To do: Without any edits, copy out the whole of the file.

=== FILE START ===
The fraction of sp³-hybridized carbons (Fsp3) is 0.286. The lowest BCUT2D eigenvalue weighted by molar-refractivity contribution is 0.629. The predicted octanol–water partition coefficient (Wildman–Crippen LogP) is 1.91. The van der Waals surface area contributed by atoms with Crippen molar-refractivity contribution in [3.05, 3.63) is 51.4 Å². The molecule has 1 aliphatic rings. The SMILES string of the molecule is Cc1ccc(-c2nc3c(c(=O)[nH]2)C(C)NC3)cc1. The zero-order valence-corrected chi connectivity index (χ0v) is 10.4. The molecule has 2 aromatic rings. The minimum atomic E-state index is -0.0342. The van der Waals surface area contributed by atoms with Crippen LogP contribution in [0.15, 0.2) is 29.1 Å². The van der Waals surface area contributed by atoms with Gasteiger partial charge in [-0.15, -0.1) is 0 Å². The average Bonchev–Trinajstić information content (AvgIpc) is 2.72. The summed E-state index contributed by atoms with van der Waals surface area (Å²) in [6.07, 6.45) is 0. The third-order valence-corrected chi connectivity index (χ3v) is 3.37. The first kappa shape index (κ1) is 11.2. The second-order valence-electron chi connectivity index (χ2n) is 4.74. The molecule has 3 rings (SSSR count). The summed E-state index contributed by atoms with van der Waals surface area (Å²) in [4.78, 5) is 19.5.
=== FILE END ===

The fraction of sp³-hybridized carbons (Fsp3) is 0.286. The lowest BCUT2D eigenvalue weighted by molar-refractivity contribution is 0.629. The predicted octanol–water partition coefficient (Wildman–Crippen LogP) is 1.91. The van der Waals surface area contributed by atoms with Crippen molar-refractivity contribution in [3.05, 3.63) is 51.4 Å². The molecule has 1 aliphatic rings. The SMILES string of the molecule is Cc1ccc(-c2nc3c(c(=O)[nH]2)C(C)NC3)cc1. The zero-order valence-corrected chi connectivity index (χ0v) is 10.4. The molecule has 2 aromatic rings. The minimum atomic E-state index is -0.0342. The van der Waals surface area contributed by atoms with Crippen LogP contribution in [0.15, 0.2) is 29.1 Å². The van der Waals surface area contributed by atoms with Gasteiger partial charge in [-0.15, -0.1) is 0 Å². The average Bonchev–Trinajstić information content (AvgIpc) is 2.72. The summed E-state index contributed by atoms with van der Waals surface area (Å²) in [6.07, 6.45) is 0. The third-order valence-corrected chi connectivity index (χ3v) is 3.37. The first kappa shape index (κ1) is 11.2. The second-order valence-electron chi connectivity index (χ2n) is 4.74. The molecule has 3 rings (SSSR count). The summed E-state index contributed by atoms with van der Waals surface area (Å²) in [4.78, 5) is 19.5.